It's hard to know whether a director named "Blunty 3000" could ever intentionally create satire on this level, but much like the song itself, this YouTube phenomenon is nevertheless a stinging and hilarious parody of hip-hop, music videos and YouTube itself. Jamie Kennedy and Stu Stone, in their popular song, whittle down mainstream rap to its bare-bone Akon-ic theme, "I wanna f%#* you." Director Blunty emphasizes this cartoonish aspect of contemporary hip-hop videos by placing his in a Lego-world, but his critique doesn't stop there.
He begins the stop-motion extravaganza with a nod to the webcam that has made everyone a potential YouTube star. In many ways this emphasizes the amateur quality of the proceedings, as if anybody can make a popular rap song these days. That's not to say Kennedy and Stone aren't talented, but the song is more entertaining for it's satire than for musical chops. The fact that artists can so readily copy styles and be successful has led to much less creativity throughout the industry (though the occasional Clipse record keeps hope alive).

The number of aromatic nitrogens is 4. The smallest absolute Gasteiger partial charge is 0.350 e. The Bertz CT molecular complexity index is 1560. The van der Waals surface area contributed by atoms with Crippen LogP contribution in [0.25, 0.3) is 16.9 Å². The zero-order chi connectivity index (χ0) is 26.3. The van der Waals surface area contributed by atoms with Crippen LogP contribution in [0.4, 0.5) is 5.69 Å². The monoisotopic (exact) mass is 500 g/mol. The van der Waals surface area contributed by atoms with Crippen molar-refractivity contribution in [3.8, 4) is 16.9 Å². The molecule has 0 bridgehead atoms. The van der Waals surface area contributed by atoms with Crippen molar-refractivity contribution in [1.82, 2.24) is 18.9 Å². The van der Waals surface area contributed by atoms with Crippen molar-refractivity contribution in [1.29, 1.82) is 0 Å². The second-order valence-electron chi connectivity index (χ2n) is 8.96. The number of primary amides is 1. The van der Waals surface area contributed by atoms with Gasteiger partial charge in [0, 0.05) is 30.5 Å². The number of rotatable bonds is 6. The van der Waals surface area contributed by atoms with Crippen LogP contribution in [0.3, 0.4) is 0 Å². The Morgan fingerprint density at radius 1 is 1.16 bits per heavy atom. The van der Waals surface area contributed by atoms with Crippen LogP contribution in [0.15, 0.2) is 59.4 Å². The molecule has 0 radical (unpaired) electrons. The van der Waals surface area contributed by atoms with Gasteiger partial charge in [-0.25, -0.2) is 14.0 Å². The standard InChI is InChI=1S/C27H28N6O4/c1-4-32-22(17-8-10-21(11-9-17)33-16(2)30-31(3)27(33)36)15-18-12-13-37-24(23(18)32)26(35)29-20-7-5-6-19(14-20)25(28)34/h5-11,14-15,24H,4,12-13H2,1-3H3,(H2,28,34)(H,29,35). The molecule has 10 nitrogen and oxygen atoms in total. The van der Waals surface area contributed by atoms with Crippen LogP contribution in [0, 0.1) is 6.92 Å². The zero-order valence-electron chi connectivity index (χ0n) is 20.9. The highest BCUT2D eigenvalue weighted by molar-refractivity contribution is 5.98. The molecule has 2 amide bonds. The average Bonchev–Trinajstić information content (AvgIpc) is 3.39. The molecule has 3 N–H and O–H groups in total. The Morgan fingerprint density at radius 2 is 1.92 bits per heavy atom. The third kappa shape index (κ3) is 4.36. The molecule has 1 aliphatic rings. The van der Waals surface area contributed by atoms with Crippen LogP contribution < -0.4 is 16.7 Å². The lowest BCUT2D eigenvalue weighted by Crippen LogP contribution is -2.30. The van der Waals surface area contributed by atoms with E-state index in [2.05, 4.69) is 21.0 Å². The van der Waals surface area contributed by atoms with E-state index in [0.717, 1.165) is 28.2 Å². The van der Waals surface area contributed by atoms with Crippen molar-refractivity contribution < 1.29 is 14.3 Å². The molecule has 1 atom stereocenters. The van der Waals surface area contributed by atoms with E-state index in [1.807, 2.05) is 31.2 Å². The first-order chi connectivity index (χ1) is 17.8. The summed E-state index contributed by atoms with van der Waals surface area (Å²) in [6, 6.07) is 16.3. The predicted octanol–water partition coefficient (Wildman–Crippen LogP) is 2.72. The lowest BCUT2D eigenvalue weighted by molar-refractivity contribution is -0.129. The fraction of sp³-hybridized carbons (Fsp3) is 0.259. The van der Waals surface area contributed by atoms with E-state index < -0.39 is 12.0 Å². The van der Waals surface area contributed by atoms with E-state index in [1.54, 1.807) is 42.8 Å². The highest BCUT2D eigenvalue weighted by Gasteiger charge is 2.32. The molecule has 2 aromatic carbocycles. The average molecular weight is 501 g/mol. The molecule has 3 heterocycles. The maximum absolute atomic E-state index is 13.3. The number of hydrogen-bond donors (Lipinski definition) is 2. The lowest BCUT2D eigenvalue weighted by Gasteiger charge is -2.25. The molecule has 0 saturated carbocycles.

The Legos also hearken back to the White Stripes famous "Fell in Love With a Girl," and the rise of simpler artistic expression in indie videos (though by simple I do not mean to imply less work, one can only imagine the hours spent on the stop-motion movements of the Lego men). Hip-hop videos are lavish events that usually fail to provide any substance, and here Blunty mirrors all the humor and fun of your typical rap video - but places it in a much more subdued context. The treatment of women as objects reaches silly proportions, and in this the video surpasses the song in terms of incisive commentary.
It's most likely that most of this is unintentional and coincidental insight made on the way to production of a funny viral video. But just as we chastise hip-hop videos for their underlying subtext of misogyny, we should celebrate those who accidentally (or intentionally) skewer that same misogyny. And with 1.5 million views and counting on YouTube, Blunty 3000 has undeniably and inexplicably made a culturally relevant statement.